Boston developer Steve Samuels needed financing for his latest project, a 30-story condominium and retail tower on track to rise from the site of a Fenway sandwich shop. But instead of turning only to large banks and institutional investors, he jetted to Hangzhou, a Chinese city that is home to the e-commerce juggernaut Alibaba and a small army of overnight millionaires.
There, in November, Samuels pitched his development and a visa program that provides green cards to foreigners who invest at least $500,000 in US projects that create jobs. Samuels hopes to use the program to entice about 100 foreign investors to put up nearly $50 million for his $290 million development, the Point, at Boylston Street and Brookline Avenue.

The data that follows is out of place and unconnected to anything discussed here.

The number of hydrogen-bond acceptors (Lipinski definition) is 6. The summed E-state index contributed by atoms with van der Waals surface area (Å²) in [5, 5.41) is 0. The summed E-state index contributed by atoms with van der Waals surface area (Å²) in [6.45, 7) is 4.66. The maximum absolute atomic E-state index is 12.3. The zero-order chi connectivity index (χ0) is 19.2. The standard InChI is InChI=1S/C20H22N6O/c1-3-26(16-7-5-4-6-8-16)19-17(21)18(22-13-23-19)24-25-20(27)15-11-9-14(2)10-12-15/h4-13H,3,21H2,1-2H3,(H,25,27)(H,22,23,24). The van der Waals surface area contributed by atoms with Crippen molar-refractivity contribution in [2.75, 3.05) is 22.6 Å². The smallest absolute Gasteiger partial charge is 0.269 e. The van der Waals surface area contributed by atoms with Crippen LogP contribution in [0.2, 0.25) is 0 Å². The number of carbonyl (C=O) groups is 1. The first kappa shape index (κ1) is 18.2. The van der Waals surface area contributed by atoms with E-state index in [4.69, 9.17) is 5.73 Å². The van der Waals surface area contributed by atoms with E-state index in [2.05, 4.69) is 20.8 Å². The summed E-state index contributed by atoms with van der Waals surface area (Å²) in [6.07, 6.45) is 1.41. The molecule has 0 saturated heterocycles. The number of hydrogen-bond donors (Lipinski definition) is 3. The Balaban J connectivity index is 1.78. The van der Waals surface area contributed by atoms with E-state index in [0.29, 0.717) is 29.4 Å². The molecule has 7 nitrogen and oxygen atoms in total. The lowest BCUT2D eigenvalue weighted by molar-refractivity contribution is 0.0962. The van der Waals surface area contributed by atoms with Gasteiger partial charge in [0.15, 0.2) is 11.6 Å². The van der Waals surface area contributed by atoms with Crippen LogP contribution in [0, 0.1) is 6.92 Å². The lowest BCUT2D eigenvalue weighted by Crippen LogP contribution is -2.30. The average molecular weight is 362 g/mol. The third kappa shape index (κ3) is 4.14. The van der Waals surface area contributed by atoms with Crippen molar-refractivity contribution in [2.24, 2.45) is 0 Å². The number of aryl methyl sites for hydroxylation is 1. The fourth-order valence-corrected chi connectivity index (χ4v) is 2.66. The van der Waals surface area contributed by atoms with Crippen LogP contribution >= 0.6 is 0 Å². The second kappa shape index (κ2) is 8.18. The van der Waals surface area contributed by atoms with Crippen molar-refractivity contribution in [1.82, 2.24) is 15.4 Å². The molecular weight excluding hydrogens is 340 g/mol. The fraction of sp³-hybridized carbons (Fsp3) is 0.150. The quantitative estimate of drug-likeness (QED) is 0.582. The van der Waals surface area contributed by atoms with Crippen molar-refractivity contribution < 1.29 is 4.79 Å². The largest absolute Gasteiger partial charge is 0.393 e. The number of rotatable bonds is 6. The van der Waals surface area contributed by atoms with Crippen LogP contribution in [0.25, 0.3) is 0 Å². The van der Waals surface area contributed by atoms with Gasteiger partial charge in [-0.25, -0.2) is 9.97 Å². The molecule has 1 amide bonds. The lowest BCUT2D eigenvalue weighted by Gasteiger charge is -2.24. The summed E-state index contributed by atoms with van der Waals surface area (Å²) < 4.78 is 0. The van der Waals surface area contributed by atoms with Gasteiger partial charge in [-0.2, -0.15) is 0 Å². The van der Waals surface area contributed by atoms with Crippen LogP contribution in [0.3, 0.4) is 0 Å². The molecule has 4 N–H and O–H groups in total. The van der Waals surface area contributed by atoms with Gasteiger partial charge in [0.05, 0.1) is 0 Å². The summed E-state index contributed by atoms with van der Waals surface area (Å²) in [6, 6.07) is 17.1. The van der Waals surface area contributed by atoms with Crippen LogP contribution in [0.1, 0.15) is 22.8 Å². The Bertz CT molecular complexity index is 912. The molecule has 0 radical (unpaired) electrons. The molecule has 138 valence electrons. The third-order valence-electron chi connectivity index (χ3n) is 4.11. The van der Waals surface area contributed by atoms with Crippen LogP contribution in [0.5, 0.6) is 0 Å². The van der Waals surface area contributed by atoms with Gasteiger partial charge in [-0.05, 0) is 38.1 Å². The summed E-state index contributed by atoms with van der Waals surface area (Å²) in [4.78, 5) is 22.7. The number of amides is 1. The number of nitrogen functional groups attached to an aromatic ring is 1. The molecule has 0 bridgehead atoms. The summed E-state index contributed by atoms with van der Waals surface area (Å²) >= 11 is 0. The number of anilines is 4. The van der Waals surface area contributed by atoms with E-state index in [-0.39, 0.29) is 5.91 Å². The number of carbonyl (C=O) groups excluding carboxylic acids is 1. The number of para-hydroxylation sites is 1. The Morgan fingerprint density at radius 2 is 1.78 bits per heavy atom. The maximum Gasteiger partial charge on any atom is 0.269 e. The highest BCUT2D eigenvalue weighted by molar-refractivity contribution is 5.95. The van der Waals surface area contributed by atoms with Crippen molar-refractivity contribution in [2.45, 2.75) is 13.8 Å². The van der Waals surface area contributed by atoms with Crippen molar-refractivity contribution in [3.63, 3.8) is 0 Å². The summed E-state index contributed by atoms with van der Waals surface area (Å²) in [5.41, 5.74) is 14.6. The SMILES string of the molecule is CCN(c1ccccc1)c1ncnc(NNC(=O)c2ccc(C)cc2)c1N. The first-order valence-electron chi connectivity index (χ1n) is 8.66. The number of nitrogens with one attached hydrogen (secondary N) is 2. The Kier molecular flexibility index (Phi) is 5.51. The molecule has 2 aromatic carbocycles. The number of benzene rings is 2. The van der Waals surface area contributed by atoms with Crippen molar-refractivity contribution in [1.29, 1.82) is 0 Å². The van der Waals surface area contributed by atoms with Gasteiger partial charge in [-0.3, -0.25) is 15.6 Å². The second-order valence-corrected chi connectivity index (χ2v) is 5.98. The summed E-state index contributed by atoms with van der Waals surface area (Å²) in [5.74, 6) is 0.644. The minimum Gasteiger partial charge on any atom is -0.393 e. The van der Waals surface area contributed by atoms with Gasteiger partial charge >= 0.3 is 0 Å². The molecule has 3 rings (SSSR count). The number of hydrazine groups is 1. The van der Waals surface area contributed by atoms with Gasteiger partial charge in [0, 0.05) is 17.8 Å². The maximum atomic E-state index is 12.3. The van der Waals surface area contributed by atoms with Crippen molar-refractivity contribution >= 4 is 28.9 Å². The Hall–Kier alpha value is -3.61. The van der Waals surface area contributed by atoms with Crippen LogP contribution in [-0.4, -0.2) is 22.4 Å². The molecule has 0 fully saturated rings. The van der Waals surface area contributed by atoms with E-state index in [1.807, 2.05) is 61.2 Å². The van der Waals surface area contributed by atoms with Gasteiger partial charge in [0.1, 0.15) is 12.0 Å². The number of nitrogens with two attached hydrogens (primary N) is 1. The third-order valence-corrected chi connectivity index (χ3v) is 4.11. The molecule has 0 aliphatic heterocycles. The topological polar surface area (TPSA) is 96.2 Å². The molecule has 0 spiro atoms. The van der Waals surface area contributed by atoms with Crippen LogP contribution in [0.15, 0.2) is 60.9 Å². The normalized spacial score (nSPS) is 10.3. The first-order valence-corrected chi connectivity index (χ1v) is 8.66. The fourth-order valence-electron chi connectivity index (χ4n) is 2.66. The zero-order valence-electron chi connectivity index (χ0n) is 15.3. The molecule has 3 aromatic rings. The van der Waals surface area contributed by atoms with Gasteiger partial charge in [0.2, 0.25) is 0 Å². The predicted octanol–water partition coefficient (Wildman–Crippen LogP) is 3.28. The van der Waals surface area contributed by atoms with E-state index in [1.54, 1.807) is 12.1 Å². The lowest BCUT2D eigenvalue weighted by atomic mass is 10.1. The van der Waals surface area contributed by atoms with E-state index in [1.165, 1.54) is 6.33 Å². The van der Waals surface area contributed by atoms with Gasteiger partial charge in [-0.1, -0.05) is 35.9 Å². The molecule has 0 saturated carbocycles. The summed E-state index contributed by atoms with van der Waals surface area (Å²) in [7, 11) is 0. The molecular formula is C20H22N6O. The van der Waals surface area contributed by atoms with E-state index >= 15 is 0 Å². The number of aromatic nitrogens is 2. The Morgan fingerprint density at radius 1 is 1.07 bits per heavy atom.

His company, Samuels & Associates, is among the increasing number of American businesses turning to the visa, called EB-5, to help finance enterprises from hotels to sports arenas to condominiums. EB-5 applications — nearly 11,000 last year — have surged more than eightfold since 2008; over the past decade, the program has attracted about $6.5 billion to hundreds of projects across the country and supported more than 130,000 jobs, according to trade groups.
In Massachusetts, where the visa program has been little used, a red-hot real estate market is leading more developers to consider it, as competition for traditional financing rises and costs follow. So far, three local projects have attracted more than $6 million through the EB-5 program; Samuels’ Fenway project would be the largest in the state to raise money through the visas.
“EB-5 is one of many tools that developers like Samuels use to finance large, complex projects,” said Diana Pisciotta, a spokeswoman for the company. She declined to disclose how much Samuels has raised so far.